The National Guard hit a milestone this month of providing 6 million vaccinations to the civilian population.
The National Guard has been busy on the frontlines of the COVID-19 pandemic since 2020. What started with food deliveries and testing moved into vaccine distribution in communities around the U.S. On April 7, 2021, the combined efforts of 50 states and three territories paid off when the 6 million vaccination mark was reached.
Currently, there are over 31,800 National Guard members on active status, working in their hometowns and helping local communities. Across almost 1,000 vaccination sites in 40 states, shots are administered every single day.
Last week, the National Guard Bureau hosted a media roundtable to shed light on efforts across individual Guard units.
Maryland National Guard, as an example, has given more than 100,000 vaccinations across the five large vaccination centers and with their mobile teams at smaller locations. In Missouri, Air Force Col. Russell W. Kohl, commander, 131st Medical Group, Missouri National Guard said by their calculations, over 500 lives have been saved directly through the work of the National Guard.
In Nebraska, over 50,000 vaccinations have been administered since the beginning of 2021, but it’s more than the number. Spc. Garrett Rollag, a combat medic with the Nebraska National Guard, has been working on COVID-19 response since April 2020.
“I was initially on a mobile testing team, did that pretty much until about July of 2020, and switched over to the civilian side until about January. Once January rolled around, I got called back up to do vaccinations through the National Guard,” he said.
Rollag has administered over 3,100 shots by himself. Since he’s working in his hometown of Omaha, he’s been able to vaccinate people he knows well.
“Like I saw my high school counselor. I got to give him his vaccinations as well as a bunch of friends that I had in college and high school,” he said.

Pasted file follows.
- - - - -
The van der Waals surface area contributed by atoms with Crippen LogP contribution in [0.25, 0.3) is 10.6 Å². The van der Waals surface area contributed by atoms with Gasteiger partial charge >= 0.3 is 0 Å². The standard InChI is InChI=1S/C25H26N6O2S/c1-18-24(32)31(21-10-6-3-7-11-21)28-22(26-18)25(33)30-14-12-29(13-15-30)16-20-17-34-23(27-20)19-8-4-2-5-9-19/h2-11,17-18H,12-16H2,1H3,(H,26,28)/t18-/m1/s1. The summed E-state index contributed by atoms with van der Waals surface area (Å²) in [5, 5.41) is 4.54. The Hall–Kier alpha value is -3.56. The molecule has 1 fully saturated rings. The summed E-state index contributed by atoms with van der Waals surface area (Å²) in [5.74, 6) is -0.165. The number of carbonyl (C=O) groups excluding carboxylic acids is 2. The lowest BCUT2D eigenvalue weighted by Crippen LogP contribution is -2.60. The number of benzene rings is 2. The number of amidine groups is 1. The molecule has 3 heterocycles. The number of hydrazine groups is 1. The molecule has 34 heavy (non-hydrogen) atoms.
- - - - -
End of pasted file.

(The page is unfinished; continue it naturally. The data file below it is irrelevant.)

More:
The people vaccinated by Rollag have been grateful, and sometimes emotional. A few times he’s vaccinated people who have lost a loved one to COVID-19. Other times it’s been older people who are very happy they can visit their family again.
“And this is really, really gratifying to see that reaction,” Rollag said.
Similarly, Staff Sgt. Shavonne Santiago of the Massachusetts National Guard is working on a task force in her hometown. ” Our mission here is basically to assist Brockton Neighborhood Health Community Center and vaccinate as many as many individuals as possible. Hopefully in later days will be able to get the entire community in here to vaccinate,” Santiago said.
Santiago finds that one of the most rewarding parts of this service is that she can interact with and educate her local community. “It’s wonderful we have answers to their questions, we have the ability to give them what they need to protect them, keep them safe, keep their families safe. And again, as well as educate them and instill trust in the community.”
What may be the most memorable for Rollag and Santiago is the personal connection they had with some very special people who received vaccinations. They were both able to personally vaccinate their grandmothers.
“It was it was incredible. And now we can spend time together and share those hugs and all that love without the fear of her potentially contracting the virus and possibly [becoming] deathly ill. So, it was an honor and it was excellent,” Santiago said.
And they’re not done yet. Most states are broadening eligibility and the National Guard is working hard to reach rural and underserved areas that are lacking a strong, local health care infrastructure.
Kohl said, “We’ve been able to move that into underserved populations, particularly in urban St. Louis and urban Kansas City, in order to really make sure that we’re approaching this from a health equity perspective, which is a really strong emphasis from our governor.”
Until then, the National Guard as a whole, and the individuals working in the vaccination centers, will continue to celebrate each dose given.